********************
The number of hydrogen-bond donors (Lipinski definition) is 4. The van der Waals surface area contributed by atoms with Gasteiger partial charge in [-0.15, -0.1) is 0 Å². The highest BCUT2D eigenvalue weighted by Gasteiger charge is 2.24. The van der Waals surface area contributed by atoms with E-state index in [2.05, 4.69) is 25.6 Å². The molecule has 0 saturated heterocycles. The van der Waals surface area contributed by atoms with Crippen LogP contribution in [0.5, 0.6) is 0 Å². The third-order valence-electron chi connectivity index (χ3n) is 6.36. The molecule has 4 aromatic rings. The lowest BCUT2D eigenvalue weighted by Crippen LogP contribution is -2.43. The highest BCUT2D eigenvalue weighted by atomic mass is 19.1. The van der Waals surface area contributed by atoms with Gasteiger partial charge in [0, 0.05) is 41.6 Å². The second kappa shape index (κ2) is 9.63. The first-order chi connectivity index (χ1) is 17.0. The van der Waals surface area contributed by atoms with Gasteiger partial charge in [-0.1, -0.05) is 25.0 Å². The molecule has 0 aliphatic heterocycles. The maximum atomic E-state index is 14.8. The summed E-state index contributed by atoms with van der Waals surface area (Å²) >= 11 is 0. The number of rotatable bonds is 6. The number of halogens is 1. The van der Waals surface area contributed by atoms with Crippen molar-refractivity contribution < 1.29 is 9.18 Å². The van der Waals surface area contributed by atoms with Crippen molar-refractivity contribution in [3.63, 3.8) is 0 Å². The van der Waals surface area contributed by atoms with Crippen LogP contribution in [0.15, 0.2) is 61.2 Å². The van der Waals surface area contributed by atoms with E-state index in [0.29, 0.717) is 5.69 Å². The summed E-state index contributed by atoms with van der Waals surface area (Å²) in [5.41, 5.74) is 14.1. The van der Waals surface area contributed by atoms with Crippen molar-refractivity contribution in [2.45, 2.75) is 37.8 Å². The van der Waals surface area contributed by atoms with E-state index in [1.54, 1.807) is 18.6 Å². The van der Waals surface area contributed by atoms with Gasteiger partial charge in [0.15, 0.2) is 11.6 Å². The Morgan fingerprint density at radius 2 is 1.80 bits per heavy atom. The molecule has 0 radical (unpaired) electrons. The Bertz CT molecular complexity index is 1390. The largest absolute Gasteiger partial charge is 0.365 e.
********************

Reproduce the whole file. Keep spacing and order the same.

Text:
The number of hydrogen-bond donors (Lipinski definition) is 4. The van der Waals surface area contributed by atoms with Gasteiger partial charge in [-0.15, -0.1) is 0 Å². The highest BCUT2D eigenvalue weighted by Gasteiger charge is 2.24. The van der Waals surface area contributed by atoms with E-state index in [2.05, 4.69) is 25.6 Å². The molecule has 0 saturated heterocycles. The van der Waals surface area contributed by atoms with Crippen LogP contribution in [0.5, 0.6) is 0 Å². The third-order valence-electron chi connectivity index (χ3n) is 6.36. The molecule has 4 aromatic rings. The lowest BCUT2D eigenvalue weighted by Crippen LogP contribution is -2.43. The highest BCUT2D eigenvalue weighted by atomic mass is 19.1. The van der Waals surface area contributed by atoms with Gasteiger partial charge in [0, 0.05) is 41.6 Å². The second kappa shape index (κ2) is 9.63. The first-order chi connectivity index (χ1) is 17.0. The van der Waals surface area contributed by atoms with Gasteiger partial charge in [-0.1, -0.05) is 25.0 Å². The molecule has 0 aliphatic heterocycles. The maximum atomic E-state index is 14.8. The summed E-state index contributed by atoms with van der Waals surface area (Å²) >= 11 is 0. The number of rotatable bonds is 6. The number of halogens is 1. The van der Waals surface area contributed by atoms with Crippen molar-refractivity contribution < 1.29 is 9.18 Å². The van der Waals surface area contributed by atoms with Crippen molar-refractivity contribution in [3.63, 3.8) is 0 Å². The van der Waals surface area contributed by atoms with Crippen LogP contribution in [0.15, 0.2) is 61.2 Å². The van der Waals surface area contributed by atoms with E-state index in [0.29, 0.717) is 5.69 Å². The summed E-state index contributed by atoms with van der Waals surface area (Å²) in [5.41, 5.74) is 14.1. The van der Waals surface area contributed by atoms with Crippen molar-refractivity contribution in [2.45, 2.75) is 37.8 Å². The van der Waals surface area contributed by atoms with E-state index in [1.54, 1.807) is 18.6 Å². The van der Waals surface area contributed by atoms with Gasteiger partial charge in [0.15, 0.2) is 11.6 Å². The Morgan fingerprint density at radius 2 is 1.80 bits per heavy atom. The molecule has 0 radical (unpaired) electrons. The Bertz CT molecular complexity index is 1390. The largest absolute Gasteiger partial charge is 0.365 e.